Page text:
When people speak of ‘escalating the war in Ukraine’, they commonly refer to the possibility of a nuclear conflict between the West and Russia. But there is another sense in which the present conflict can grow: it can enlarge in scope through the participation of new great power alliances formed to exploit the changed conditions. The collapse of Russia as a great power has kicked off a frenzy of adjustment among other global players.
Consider Europe. Some politicians in France and Germany have long seen Russia as a buffer against the westward march of China on Eurasia’s riches, as epitomized by its Belt and Road projects. They fear that a prostrate Kremlin, or one indentured to Beijing, cannot keep order in the ‘Stans and allow China to extend its influence right up to the border of Europe. Efforts to ‘save Putin from humiliation‘ are all about holding the dragon at arm’s length by propping up Moscow. But other parts of Europe are being driven in the opposite direction, with long time neutrals Sweden and Finland opting to join NATO and nuclear-armed Britain providing interim security guarantees.
China is mentally adjusting to the prospect of being stuck with a dependent rather than a great power ally. Former PRC Ambassador to Ukraine Gao Yusheng, in a private talk, said the game may be up; that despite Beijing’s hopes recent events show that “Russia has been declining ever since the collapse of the Soviet Union … The Russian military’s economic and financial strength, which are not commensurate with its status as a so-called military superpower, could not support a high-tech war costing hundreds of millions of dollars a day. The Russian army’s poverty-driven defeat was evident everywhere on the battlefield.”
Beijing’s immediate challenge is to keep a wayward Moscow from getting into any more trouble. “I think China views instability [as] bad for business,” British Secretary of State for Defense Ben Wallace said. Putin’s don’t-join-NATO-or-else warnings to long time neutrals Finland and Sweden is definitely bad for business. In the longer term the Russian decline raises doubts about the utility of Beijing’s strategic partnership with Moscow. “The most important shared objective underpinning the China-Russia partnership is the desire to roll back U.S. influence in the world and revise what both see as a Western-dominated international order.” Is the Kremlin an asset or a liability in this regard?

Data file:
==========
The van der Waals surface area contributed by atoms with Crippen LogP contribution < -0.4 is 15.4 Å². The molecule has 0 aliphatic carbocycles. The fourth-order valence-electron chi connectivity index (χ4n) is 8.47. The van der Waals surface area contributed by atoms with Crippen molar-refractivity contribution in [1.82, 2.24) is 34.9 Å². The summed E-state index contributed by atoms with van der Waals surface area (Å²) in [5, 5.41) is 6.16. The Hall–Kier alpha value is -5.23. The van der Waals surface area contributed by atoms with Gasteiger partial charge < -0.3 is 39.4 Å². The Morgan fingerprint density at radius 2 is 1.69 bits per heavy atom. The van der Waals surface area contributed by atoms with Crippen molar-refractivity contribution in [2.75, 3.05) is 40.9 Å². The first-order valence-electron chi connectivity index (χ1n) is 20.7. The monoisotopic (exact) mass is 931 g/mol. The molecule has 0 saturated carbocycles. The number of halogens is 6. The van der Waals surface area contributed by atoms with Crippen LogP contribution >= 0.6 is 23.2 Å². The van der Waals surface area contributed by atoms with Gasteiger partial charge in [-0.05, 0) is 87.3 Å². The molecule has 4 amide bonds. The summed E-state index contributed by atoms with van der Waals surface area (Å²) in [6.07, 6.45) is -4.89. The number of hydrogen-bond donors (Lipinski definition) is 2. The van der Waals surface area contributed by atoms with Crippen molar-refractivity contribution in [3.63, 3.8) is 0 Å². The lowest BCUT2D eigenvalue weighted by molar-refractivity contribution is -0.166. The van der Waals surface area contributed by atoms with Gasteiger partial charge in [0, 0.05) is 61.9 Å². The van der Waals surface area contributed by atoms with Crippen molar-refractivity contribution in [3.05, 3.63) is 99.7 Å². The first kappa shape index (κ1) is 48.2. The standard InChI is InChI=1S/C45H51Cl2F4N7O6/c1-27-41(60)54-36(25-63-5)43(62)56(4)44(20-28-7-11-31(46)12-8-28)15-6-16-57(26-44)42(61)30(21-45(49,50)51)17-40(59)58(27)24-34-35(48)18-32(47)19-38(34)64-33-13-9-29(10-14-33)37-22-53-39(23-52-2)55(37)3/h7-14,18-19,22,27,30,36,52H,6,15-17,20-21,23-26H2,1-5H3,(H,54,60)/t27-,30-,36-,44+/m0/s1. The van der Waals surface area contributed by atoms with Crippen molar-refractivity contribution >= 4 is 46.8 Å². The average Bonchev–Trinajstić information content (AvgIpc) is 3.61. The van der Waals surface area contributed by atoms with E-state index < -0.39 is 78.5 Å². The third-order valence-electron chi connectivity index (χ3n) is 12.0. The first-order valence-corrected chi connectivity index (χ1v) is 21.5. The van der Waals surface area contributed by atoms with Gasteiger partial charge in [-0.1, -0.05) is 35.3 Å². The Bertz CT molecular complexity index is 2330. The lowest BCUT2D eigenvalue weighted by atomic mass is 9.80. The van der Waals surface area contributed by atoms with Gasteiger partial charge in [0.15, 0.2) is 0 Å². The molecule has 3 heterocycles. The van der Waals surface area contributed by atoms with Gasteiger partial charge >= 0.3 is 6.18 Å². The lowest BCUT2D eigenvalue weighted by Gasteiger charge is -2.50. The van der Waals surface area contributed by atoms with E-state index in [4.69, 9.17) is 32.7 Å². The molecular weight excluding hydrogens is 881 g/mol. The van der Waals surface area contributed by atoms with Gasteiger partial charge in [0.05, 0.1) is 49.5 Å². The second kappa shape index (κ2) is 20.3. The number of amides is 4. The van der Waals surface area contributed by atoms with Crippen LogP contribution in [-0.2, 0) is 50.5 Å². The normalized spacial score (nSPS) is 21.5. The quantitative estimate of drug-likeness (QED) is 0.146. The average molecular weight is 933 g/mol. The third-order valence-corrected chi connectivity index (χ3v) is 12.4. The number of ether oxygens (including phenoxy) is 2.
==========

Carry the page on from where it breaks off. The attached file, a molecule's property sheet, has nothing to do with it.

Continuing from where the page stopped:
Plus, China’s economic growth is starting to slow down as its debt continues to balloon. If this trend continues Beijing can no longer count on automatically overtaking the US, nor indefinitely serve as the piggybank for Putin. If American economic productivity picks up the Chinese Communist Party will face a serious challenge. But an American economic rebound is by no means a given. Much depends on whether the US political system can reduce self-destructive rent seeking and ideological special interest set asides that slow it down. At the moment, incompetence in Washington is China’s biggest friend.